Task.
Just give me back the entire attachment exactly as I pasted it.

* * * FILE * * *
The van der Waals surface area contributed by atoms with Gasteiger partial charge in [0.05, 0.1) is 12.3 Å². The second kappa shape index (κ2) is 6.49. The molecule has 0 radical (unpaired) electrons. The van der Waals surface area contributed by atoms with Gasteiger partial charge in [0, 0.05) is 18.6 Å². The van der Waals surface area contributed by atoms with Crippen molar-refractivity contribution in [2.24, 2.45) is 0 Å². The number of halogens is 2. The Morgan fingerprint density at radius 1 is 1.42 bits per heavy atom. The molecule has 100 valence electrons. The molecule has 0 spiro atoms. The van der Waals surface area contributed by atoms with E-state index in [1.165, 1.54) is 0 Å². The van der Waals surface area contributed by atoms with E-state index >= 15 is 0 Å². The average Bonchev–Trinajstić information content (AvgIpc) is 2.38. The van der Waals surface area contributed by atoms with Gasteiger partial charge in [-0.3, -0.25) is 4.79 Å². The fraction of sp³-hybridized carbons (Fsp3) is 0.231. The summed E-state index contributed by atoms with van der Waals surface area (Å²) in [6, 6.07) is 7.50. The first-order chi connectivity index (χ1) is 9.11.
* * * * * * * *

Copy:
The van der Waals surface area contributed by atoms with Gasteiger partial charge in [0.05, 0.1) is 12.3 Å². The second kappa shape index (κ2) is 6.49. The molecule has 0 radical (unpaired) electrons. The van der Waals surface area contributed by atoms with Gasteiger partial charge in [0, 0.05) is 18.6 Å². The van der Waals surface area contributed by atoms with Crippen molar-refractivity contribution in [2.24, 2.45) is 0 Å². The number of halogens is 2. The Morgan fingerprint density at radius 1 is 1.42 bits per heavy atom. The molecule has 100 valence electrons. The molecule has 0 spiro atoms. The van der Waals surface area contributed by atoms with E-state index in [1.165, 1.54) is 0 Å². The van der Waals surface area contributed by atoms with E-state index >= 15 is 0 Å². The average Bonchev–Trinajstić information content (AvgIpc) is 2.38. The van der Waals surface area contributed by atoms with Gasteiger partial charge in [-0.3, -0.25) is 4.79 Å². The fraction of sp³-hybridized carbons (Fsp3) is 0.231. The summed E-state index contributed by atoms with van der Waals surface area (Å²) in [6, 6.07) is 7.50. The first-order chi connectivity index (χ1) is 9.11.